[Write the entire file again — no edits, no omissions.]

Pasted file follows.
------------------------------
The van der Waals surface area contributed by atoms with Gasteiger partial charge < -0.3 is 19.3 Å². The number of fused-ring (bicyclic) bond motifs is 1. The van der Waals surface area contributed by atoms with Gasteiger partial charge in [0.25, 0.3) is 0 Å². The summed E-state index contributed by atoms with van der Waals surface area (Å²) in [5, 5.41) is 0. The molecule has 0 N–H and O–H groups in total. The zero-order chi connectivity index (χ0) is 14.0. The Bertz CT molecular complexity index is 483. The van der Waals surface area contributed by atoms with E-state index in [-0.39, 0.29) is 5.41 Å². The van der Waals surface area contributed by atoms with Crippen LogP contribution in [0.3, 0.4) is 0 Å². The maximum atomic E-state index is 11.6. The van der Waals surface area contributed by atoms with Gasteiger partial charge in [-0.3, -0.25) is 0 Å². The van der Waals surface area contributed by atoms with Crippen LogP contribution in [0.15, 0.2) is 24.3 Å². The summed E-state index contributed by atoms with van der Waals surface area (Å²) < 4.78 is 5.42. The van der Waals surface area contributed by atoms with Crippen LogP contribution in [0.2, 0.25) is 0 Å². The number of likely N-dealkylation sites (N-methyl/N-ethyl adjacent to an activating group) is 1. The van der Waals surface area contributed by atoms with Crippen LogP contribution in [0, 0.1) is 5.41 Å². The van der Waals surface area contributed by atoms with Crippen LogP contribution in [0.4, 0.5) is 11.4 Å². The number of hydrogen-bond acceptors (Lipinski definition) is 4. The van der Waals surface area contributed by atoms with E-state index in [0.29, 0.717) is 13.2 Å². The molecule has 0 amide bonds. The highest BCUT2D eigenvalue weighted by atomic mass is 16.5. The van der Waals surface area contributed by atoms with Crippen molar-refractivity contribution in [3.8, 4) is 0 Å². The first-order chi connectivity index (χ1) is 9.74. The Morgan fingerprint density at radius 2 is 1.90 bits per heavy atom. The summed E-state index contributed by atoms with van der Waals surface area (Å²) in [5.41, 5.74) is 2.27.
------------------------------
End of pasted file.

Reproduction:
The van der Waals surface area contributed by atoms with Gasteiger partial charge < -0.3 is 19.3 Å². The number of fused-ring (bicyclic) bond motifs is 1. The van der Waals surface area contributed by atoms with Gasteiger partial charge in [0.25, 0.3) is 0 Å². The summed E-state index contributed by atoms with van der Waals surface area (Å²) in [5, 5.41) is 0. The molecule has 0 N–H and O–H groups in total. The zero-order chi connectivity index (χ0) is 14.0. The Bertz CT molecular complexity index is 483. The van der Waals surface area contributed by atoms with E-state index in [-0.39, 0.29) is 5.41 Å². The van der Waals surface area contributed by atoms with Crippen LogP contribution in [0.3, 0.4) is 0 Å². The maximum atomic E-state index is 11.6. The van der Waals surface area contributed by atoms with Gasteiger partial charge in [-0.3, -0.25) is 0 Å². The van der Waals surface area contributed by atoms with Crippen LogP contribution in [0.15, 0.2) is 24.3 Å². The summed E-state index contributed by atoms with van der Waals surface area (Å²) < 4.78 is 5.42. The van der Waals surface area contributed by atoms with Crippen LogP contribution in [0.2, 0.25) is 0 Å². The number of likely N-dealkylation sites (N-methyl/N-ethyl adjacent to an activating group) is 1. The van der Waals surface area contributed by atoms with Crippen LogP contribution in [0, 0.1) is 5.41 Å². The van der Waals surface area contributed by atoms with Crippen LogP contribution in [0.4, 0.5) is 11.4 Å². The number of hydrogen-bond acceptors (Lipinski definition) is 4. The van der Waals surface area contributed by atoms with E-state index in [0.29, 0.717) is 13.2 Å². The molecule has 0 amide bonds. The highest BCUT2D eigenvalue weighted by atomic mass is 16.5. The van der Waals surface area contributed by atoms with Crippen molar-refractivity contribution in [3.8, 4) is 0 Å². The first-order chi connectivity index (χ1) is 9.74. The Morgan fingerprint density at radius 2 is 1.90 bits per heavy atom. The summed E-state index contributed by atoms with van der Waals surface area (Å²) in [5.41, 5.74) is 2.27.